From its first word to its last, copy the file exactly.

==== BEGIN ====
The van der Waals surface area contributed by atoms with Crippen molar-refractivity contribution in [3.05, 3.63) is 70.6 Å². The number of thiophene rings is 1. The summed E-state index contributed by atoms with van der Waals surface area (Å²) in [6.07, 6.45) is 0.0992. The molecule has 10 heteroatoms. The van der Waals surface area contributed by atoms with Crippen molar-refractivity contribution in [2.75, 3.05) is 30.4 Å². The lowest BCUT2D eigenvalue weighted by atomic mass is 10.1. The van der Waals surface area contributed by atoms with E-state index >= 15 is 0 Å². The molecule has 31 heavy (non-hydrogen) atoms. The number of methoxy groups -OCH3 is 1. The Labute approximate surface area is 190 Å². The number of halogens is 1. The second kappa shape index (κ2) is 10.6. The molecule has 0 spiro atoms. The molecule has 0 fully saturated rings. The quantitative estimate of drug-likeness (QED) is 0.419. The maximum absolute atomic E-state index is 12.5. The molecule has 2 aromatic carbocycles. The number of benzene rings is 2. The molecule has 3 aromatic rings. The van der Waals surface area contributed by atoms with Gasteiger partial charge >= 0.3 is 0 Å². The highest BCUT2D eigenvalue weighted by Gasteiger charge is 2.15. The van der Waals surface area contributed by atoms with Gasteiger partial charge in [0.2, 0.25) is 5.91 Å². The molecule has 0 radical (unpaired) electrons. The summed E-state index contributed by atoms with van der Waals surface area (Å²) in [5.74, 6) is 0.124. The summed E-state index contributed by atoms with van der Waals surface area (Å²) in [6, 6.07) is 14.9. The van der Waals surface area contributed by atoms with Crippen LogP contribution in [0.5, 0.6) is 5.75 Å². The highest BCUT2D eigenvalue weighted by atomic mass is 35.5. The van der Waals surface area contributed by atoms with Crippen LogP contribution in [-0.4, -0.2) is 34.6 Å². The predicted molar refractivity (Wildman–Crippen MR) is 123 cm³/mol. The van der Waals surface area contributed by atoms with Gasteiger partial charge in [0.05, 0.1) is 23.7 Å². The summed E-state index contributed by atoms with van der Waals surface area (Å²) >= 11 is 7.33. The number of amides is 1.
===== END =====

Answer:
The van der Waals surface area contributed by atoms with Crippen molar-refractivity contribution in [3.05, 3.63) is 70.6 Å². The number of thiophene rings is 1. The summed E-state index contributed by atoms with van der Waals surface area (Å²) in [6.07, 6.45) is 0.0992. The molecule has 10 heteroatoms. The van der Waals surface area contributed by atoms with Crippen molar-refractivity contribution in [2.75, 3.05) is 30.4 Å². The lowest BCUT2D eigenvalue weighted by atomic mass is 10.1. The van der Waals surface area contributed by atoms with E-state index >= 15 is 0 Å². The molecule has 31 heavy (non-hydrogen) atoms. The number of methoxy groups -OCH3 is 1. The Labute approximate surface area is 190 Å². The number of halogens is 1. The second kappa shape index (κ2) is 10.6. The molecule has 0 spiro atoms. The molecule has 0 fully saturated rings. The quantitative estimate of drug-likeness (QED) is 0.419. The maximum absolute atomic E-state index is 12.5. The molecule has 2 aromatic carbocycles. The number of benzene rings is 2. The molecule has 3 aromatic rings. The van der Waals surface area contributed by atoms with Gasteiger partial charge >= 0.3 is 0 Å². The highest BCUT2D eigenvalue weighted by Gasteiger charge is 2.15. The van der Waals surface area contributed by atoms with Gasteiger partial charge in [0.2, 0.25) is 5.91 Å². The molecule has 0 radical (unpaired) electrons. The summed E-state index contributed by atoms with van der Waals surface area (Å²) in [5.74, 6) is 0.124. The summed E-state index contributed by atoms with van der Waals surface area (Å²) in [6, 6.07) is 14.9. The van der Waals surface area contributed by atoms with Crippen LogP contribution in [0.5, 0.6) is 5.75 Å². The highest BCUT2D eigenvalue weighted by atomic mass is 35.5. The van der Waals surface area contributed by atoms with Crippen LogP contribution in [-0.4, -0.2) is 34.6 Å². The predicted molar refractivity (Wildman–Crippen MR) is 123 cm³/mol. The van der Waals surface area contributed by atoms with Gasteiger partial charge in [0.05, 0.1) is 23.7 Å². The summed E-state index contributed by atoms with van der Waals surface area (Å²) >= 11 is 7.33. The number of amides is 1.